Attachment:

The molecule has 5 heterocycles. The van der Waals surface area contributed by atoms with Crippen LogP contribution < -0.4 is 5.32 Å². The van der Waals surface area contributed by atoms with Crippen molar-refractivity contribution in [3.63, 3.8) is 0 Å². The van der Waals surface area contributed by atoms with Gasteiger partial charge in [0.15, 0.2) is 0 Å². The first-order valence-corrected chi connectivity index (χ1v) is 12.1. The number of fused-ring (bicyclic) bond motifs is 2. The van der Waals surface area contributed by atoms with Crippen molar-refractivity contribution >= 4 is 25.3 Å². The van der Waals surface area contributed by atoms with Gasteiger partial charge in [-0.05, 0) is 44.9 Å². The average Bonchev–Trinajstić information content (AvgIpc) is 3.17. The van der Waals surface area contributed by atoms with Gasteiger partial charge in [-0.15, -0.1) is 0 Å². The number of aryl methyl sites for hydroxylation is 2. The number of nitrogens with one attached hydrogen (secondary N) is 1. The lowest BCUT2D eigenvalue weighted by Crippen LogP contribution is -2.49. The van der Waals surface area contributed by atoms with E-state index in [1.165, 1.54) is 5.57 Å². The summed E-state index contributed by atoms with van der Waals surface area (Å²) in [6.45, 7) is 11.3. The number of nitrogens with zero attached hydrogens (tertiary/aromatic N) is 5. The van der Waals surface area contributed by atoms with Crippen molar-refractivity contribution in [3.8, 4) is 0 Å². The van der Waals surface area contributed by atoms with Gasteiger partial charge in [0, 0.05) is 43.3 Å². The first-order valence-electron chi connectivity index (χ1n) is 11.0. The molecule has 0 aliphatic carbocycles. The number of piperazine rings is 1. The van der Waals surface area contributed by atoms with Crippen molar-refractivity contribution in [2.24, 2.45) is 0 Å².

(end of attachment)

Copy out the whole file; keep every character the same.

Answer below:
The molecule has 5 heterocycles. The van der Waals surface area contributed by atoms with Crippen LogP contribution < -0.4 is 5.32 Å². The van der Waals surface area contributed by atoms with Crippen molar-refractivity contribution in [3.63, 3.8) is 0 Å². The van der Waals surface area contributed by atoms with Gasteiger partial charge in [0.15, 0.2) is 0 Å². The first-order valence-corrected chi connectivity index (χ1v) is 12.1. The number of fused-ring (bicyclic) bond motifs is 2. The van der Waals surface area contributed by atoms with Crippen molar-refractivity contribution >= 4 is 25.3 Å². The van der Waals surface area contributed by atoms with Gasteiger partial charge in [-0.05, 0) is 44.9 Å². The average Bonchev–Trinajstić information content (AvgIpc) is 3.17. The van der Waals surface area contributed by atoms with Gasteiger partial charge in [-0.15, -0.1) is 0 Å². The number of aryl methyl sites for hydroxylation is 2. The number of nitrogens with one attached hydrogen (secondary N) is 1. The lowest BCUT2D eigenvalue weighted by Crippen LogP contribution is -2.49. The van der Waals surface area contributed by atoms with E-state index in [1.165, 1.54) is 5.57 Å². The summed E-state index contributed by atoms with van der Waals surface area (Å²) in [6.45, 7) is 11.3. The number of nitrogens with zero attached hydrogens (tertiary/aromatic N) is 5. The van der Waals surface area contributed by atoms with Crippen molar-refractivity contribution in [3.8, 4) is 0 Å². The van der Waals surface area contributed by atoms with Gasteiger partial charge in [0, 0.05) is 43.3 Å². The first-order valence-electron chi connectivity index (χ1n) is 11.0. The molecule has 0 aliphatic carbocycles. The number of piperazine rings is 1. The van der Waals surface area contributed by atoms with Crippen molar-refractivity contribution in [2.24, 2.45) is 0 Å².